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Emerging author Gordon Sombrowski explores mountain town transition
Several years back I was pouring through the archives of the Nakusp-based Arrow Lakes News, looking for some good yarns to add to the ‘This Week in History’ section. (I was editor then and am still managing editor of the ALN now.)
I found a story from the ‘20s or ‘30s recounting a dance on the west side of the Lower Arrow Lake. It was “well attended” and good times were had by all, the reporter wrote (however faithfully). Later on in the story he lets us know that while paddling back home from the party, a small boatload of poor souls capsized. Several were spilled into the icy lake; a few drowned.
In this business, that’s known as ‘burying the lede’ — failing to recognize the important part of the story and not putting it up front where it commands attention.
It also betrays a small-town journalism tendency that should make us all cautious about our ‘official’ histories as chronicled in the press: a constant pressure to rose-tint so as not to offend. Was everything “well attended?” Was every event fantastic and amazing? Were all our forebears a mob of Union Jack-waving Anglo-Saxons who rushed excitedly from ribbon cutting to ribbon cutting?
Gordon Sombrowski’s What Echo Heard is a great first collection by the Fernie-born author. The compilation of short stories explores the town’s varied history through vignettes with some re-occurring characters. The stories are interspersed over the past 60 years or so.
The main reason I enjoyed What Echo Heard is Fernie — for me — serves as a stand-in for Revelstoke. Substitute railroaders for coal miners and you can see the Revelstoke of the East Kootenay.
He opens with The Ride, a tale of an alchoholic logging truck driver told from the perspective of his young son. Business was done face-to-face back then, and the logging life could be haphazard, more so if a brown paper bag was nearby. The Ride introduces Sombrowski’s skill at telling stories from a broad variety of narrative perspectives, and he convincingly pulls off a young boy’s attempt to function in a potentially deadly and unreliable adult world.
Both Mary Assunta’s Miracles and Mittens highlight Sombrowski’s desire to portray the non-Anglo roots of his community, sharing the immigrant experience and, sometimes, the racism that blemished that existence for many. The author further displays his narrative repertoire, exploring a more psychological perspective of a woman forced into a bad marriage, and a child trying to sort out the complexities of the adult world.
Most of the rest of the stories are interconnected, focusing on the mucky mucks of the community – mayors, prominent business owners, clerics, mine executives and assorted do-gooders and busybodies. It’s often a pretty harsh satirical take on those who fill our newspaper pages — one that seems to question whether the lot constitutes a net positive or net negative. Maybe the filter of fiction is enough to separate the author from the still-present consequences of portraying your hometown in a sometimes harsh light — I’ll have to ask him.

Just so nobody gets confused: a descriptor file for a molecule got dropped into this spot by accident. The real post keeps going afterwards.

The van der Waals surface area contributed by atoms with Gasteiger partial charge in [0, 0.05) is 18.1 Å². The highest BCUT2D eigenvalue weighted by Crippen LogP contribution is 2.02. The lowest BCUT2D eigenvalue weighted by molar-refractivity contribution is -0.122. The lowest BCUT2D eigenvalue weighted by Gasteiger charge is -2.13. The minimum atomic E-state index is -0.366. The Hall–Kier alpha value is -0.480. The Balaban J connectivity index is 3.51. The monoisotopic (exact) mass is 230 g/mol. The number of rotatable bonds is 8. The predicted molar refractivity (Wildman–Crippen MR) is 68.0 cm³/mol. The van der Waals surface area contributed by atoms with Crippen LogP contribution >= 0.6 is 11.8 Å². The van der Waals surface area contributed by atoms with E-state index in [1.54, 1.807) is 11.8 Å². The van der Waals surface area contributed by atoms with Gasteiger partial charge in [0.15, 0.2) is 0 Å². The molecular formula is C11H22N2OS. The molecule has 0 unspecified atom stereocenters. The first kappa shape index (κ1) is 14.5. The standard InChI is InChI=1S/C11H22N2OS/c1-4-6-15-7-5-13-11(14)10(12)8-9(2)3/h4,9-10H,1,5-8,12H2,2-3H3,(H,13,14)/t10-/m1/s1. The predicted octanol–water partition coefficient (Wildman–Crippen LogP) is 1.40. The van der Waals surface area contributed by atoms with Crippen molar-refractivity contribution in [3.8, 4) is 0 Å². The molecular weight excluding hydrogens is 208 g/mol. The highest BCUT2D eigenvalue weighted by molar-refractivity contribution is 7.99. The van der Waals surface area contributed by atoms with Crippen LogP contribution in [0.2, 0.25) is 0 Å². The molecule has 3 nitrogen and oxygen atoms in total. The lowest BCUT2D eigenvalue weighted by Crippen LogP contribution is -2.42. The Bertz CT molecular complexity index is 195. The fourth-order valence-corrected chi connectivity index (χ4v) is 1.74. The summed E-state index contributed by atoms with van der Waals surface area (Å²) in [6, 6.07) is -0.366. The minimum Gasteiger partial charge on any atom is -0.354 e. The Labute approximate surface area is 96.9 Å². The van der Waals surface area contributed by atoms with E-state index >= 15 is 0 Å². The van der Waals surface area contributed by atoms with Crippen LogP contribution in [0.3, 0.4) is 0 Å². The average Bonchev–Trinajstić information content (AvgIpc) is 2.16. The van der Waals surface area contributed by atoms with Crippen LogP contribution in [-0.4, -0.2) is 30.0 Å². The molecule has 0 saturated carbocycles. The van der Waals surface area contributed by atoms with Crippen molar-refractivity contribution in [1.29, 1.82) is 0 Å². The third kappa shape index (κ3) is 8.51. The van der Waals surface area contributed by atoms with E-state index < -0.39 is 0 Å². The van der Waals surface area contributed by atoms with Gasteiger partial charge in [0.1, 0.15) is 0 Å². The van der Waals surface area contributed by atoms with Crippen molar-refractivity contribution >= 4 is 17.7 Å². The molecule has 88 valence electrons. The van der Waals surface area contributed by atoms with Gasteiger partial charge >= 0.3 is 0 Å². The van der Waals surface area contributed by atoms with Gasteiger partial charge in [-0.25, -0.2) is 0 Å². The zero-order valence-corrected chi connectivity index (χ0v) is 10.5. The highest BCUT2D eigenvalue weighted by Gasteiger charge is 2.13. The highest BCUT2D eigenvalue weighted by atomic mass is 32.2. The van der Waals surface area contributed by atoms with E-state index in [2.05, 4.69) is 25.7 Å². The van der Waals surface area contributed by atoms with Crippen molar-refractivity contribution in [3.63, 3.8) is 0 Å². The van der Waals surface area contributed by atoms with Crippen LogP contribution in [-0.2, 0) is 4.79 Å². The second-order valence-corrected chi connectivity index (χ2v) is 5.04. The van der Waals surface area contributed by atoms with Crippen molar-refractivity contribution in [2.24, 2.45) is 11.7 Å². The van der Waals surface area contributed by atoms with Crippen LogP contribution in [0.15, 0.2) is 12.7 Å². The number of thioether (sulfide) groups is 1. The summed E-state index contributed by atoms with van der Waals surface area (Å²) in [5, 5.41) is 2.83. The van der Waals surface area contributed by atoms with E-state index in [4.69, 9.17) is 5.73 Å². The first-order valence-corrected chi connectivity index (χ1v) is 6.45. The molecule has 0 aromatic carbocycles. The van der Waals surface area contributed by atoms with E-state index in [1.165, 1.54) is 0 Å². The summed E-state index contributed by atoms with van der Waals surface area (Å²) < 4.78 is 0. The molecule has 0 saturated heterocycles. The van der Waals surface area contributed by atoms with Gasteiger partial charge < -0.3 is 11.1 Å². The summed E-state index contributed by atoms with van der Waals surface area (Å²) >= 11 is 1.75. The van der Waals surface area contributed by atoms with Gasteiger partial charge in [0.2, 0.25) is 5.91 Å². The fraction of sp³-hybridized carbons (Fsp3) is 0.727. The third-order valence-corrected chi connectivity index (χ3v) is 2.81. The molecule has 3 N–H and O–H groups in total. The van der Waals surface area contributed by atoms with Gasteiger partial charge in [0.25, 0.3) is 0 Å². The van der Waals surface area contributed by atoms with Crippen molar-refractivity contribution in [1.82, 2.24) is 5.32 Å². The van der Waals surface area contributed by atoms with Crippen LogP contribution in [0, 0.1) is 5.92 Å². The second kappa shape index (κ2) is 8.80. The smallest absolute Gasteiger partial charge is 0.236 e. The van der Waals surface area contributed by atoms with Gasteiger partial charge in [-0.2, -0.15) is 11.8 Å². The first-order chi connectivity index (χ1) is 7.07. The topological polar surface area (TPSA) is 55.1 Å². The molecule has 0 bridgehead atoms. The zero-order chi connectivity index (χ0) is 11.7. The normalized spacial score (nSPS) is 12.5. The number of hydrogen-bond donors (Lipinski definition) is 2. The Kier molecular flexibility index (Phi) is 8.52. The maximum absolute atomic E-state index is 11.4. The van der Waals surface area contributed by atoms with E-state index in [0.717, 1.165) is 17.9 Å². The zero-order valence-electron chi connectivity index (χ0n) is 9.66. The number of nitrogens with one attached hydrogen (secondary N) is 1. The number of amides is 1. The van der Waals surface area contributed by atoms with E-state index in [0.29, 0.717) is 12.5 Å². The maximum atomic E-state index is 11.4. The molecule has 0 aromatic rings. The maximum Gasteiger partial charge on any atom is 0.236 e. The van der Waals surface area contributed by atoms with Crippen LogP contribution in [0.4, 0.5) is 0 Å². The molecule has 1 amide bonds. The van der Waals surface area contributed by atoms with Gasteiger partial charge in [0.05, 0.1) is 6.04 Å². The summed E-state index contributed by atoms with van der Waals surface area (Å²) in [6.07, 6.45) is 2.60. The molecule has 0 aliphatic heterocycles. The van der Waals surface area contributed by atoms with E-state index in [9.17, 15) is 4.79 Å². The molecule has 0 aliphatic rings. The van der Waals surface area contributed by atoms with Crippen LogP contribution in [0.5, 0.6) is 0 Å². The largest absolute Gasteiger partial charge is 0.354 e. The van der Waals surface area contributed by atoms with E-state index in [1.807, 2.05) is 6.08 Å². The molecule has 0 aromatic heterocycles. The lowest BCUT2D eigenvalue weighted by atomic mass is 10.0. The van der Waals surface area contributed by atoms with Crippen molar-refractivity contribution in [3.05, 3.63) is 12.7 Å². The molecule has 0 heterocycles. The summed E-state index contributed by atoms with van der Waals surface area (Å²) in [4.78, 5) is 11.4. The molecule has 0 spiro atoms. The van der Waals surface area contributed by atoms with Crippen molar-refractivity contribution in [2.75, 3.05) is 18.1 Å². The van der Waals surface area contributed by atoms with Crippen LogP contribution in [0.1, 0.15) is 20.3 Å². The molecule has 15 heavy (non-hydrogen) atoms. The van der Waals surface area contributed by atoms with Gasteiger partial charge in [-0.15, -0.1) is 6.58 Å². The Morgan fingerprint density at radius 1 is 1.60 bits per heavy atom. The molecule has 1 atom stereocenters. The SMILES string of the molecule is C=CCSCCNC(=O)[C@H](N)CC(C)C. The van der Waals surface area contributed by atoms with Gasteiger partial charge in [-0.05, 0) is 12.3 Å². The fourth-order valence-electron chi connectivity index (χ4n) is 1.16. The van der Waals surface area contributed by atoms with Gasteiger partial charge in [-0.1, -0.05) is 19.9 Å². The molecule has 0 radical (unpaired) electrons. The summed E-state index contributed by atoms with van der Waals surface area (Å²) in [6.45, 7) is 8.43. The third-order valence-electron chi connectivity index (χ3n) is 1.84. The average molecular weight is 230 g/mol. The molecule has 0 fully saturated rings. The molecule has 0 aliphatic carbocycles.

He highlights the destructive nature of gossip — despite the misguided intentions of the do-gooders behind it.
PHOTO: Cover art, What Echo Heard
Sombrowski has fun portraying a failed seccessionist coup by local chamber of commerce types revolting against “that torpid pasha,” then-B.C.-premier Dave Barrett. The last straw was Fernie’s exclusion from a B.C. tourist map. They figure they’d be better off aligning themselves with Alberta, and assume its capital is Calgary.
Sombrowski also tackles the brutal consequences of youth coming out of the closet — especially in a small town. In our contemporary culture, portrayals of teenage homosexuality are mainstream, primetime TV fare. But in 2012 Revelstoke, have we as a community dealt with the issues in the local public sphere? Sombrowski reminds me maybe we should.
What Echo Heard ends with Hair, a vignette about old boys trading gossip at the barber shop. (“Don’t just get a hair cut — get ‘em all cut,” reads the sign in the window.) They’re distracted by a long-haired man’s arrival into town — one of the first skiers to explore the future resort town. “Sheeyt,” said character Lem. “Nothin’ scissors and a dark back alley wouldn’t fix,” said character Putzi. You might find a similar conversation in a barber shop here — if we still had an all-male bullpen. Oh well, you can hide your private opinion in public online these days.
In Sombrowki, we see an author finding his voice. He’s a skilled and diverse short-story writer who takes you on a familiar and honest journey through the recent past.
Sombrowski says he’s got a completed novel on the shelf he’s considering releasing, and is working on a second one. They’re something to look forward to — and he’s right when he says the first one is “daring” him to send it to the publisher.
Sombrowski’s got chops, but what’s lacking in any collection of short stories is the unity a novel brings. I’m looking forward to his first novel. He’s a skilled wordsmith with keen powers of observation and a knack for social dynamics. That’s great, but I’d like to see the collection unified, brought together by deeper philosophical themes that tell us what he really thinks. That’ll be his make or break work.
No pressure Gordon.
What Echo Heard